Internet-Scale Information Monitoring: A Continual Query Approach
MetadataShow full item record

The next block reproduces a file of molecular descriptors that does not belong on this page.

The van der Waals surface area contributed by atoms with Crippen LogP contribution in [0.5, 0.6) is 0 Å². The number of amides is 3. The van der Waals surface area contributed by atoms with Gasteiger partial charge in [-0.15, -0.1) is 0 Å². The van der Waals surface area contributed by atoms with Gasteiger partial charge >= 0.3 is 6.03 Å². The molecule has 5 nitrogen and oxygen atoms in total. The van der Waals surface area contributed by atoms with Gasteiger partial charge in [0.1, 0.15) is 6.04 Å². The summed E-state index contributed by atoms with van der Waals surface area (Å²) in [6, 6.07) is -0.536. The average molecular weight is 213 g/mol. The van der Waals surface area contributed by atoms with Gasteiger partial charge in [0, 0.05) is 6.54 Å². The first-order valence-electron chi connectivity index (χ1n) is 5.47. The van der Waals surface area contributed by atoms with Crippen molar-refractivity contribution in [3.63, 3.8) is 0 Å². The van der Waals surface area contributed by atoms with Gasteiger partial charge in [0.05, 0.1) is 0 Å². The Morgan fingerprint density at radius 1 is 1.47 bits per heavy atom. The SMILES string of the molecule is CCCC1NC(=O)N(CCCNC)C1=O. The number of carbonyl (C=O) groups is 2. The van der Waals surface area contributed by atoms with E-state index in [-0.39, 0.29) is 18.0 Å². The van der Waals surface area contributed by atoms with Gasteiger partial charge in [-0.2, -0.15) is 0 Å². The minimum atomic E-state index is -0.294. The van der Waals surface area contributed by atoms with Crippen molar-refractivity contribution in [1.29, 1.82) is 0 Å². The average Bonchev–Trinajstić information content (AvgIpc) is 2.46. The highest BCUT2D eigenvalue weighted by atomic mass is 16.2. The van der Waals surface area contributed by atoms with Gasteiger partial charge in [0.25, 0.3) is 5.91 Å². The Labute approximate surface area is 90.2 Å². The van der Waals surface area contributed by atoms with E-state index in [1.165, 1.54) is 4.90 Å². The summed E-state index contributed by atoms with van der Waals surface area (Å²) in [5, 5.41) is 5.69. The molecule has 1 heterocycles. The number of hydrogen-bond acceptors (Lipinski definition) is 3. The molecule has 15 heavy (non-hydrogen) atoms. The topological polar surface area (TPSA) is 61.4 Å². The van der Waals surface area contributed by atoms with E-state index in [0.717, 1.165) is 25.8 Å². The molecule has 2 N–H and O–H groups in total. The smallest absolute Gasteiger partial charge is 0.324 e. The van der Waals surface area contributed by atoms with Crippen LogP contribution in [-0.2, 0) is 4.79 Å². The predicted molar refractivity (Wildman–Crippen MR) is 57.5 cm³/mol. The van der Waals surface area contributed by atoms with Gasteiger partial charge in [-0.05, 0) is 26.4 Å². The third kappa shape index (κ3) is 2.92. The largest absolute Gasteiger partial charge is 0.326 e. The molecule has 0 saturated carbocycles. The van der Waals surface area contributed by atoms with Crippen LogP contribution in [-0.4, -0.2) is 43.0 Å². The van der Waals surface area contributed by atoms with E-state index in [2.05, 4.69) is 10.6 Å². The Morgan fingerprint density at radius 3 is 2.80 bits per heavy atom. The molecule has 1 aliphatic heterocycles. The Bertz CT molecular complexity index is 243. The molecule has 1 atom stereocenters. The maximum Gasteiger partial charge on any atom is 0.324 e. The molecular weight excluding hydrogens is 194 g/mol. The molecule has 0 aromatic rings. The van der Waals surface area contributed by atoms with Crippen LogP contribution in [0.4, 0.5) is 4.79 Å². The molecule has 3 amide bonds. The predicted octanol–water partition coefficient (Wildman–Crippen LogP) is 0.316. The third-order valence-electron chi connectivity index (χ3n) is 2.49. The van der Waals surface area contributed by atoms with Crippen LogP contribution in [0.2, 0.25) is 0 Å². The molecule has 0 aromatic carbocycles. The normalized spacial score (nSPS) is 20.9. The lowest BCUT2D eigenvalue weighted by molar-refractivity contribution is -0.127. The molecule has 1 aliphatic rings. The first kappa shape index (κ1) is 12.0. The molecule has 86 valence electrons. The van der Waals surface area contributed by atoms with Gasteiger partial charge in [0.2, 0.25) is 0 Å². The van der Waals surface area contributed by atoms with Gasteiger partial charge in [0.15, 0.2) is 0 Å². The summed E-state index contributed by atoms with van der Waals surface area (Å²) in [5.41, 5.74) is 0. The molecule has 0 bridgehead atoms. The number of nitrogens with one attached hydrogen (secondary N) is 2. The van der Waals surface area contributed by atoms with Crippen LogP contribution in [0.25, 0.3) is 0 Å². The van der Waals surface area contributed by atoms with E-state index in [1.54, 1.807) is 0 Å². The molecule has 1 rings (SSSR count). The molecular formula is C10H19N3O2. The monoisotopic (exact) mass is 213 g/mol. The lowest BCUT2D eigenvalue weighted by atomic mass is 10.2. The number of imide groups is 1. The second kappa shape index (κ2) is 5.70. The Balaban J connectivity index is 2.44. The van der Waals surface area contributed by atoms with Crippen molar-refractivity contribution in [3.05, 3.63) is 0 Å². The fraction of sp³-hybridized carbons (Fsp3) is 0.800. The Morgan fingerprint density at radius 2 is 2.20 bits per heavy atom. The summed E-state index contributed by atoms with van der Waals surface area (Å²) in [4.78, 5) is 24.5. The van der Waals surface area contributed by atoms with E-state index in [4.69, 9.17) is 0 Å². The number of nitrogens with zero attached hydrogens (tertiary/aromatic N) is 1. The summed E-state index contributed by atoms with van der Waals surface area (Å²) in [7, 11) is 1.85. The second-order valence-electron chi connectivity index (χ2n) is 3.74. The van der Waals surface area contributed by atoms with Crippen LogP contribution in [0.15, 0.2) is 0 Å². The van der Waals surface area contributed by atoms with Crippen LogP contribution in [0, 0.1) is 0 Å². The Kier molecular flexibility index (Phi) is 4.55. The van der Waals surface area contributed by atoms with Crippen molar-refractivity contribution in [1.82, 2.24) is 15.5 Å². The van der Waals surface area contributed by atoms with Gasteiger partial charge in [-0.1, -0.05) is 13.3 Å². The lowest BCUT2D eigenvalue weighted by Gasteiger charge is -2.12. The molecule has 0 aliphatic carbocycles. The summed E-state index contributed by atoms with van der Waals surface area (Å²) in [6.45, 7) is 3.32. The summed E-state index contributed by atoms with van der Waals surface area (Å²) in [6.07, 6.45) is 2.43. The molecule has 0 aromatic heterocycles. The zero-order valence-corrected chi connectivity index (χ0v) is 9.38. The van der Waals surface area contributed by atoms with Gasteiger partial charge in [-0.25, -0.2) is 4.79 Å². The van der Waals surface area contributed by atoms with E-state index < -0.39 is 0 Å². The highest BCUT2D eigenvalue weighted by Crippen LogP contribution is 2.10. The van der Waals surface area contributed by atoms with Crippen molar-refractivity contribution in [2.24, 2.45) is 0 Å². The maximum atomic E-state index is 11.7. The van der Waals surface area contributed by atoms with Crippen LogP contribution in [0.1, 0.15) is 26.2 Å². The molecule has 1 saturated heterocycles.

Information monitoring systems are publish-subscribe systems that continuously track information changes and notify users (or programs acting on behalf of humans) of relevant updates according to specified thresholds. Internet-scale information monitoring presents a number of new challenges. First, automated change detection is harder when sources are autonomous and updates are performed asynchronously. Second, information source heterogeneity makes the problem of modelling and representing changes harder than ever. Third, efficient and scalable mechanisms are needed to handle a large and growing number of users and thousands or even millions of monitoring triggers fired at multiple sources. In this dissertation, we model users' monitoring requests using continual queries (CQs) and present a suite of efficient and scalable solutions to large scale information monitoring over structured or semi-structured data sources. A CQ is a standing query that monitors information sources for interesting events (triggers) and notifies users when new information changes meet specified thresholds. In this dissertation, we first present the system level facilities for building an Internet-scale continual query system, including the design and development of two operational CQ monitoring systems OpenCQ and WebCQ, the engineering issues involved, and our solutions. We then describe a number of research challenges that are specific to large-scale information monitoring and the techniques developed in the context of OpenCQ and WebCQ to address these challenges. Example issues include how to efficiently process large number of continual queries, what mechanisms are effective for building a scalable distributed trigger system that is capable of handling tens of thousands of triggers firing at hundreds of data sources, how to effectively disseminate fresh information to the right users at the right time. We have developed a suite of techniques to optimize the processing of continual queries, including an effective CQ grouping scheme, an auxiliary data structure to support group-based indexing of CQs, and a differential CQ evaluation algorithm (DRA). The third contribution is the design of an experimental evaluation model and testbed to validate the solutions. We have engaged our evaluation using both measurements on real systems (OpenCQ/WebCQ) and simulation-based approach. To our knowledge, the research documented in this dissertation is to date the first one to present a focused study of research and engineering issues in building large-scale information monitoring systems using continual queries.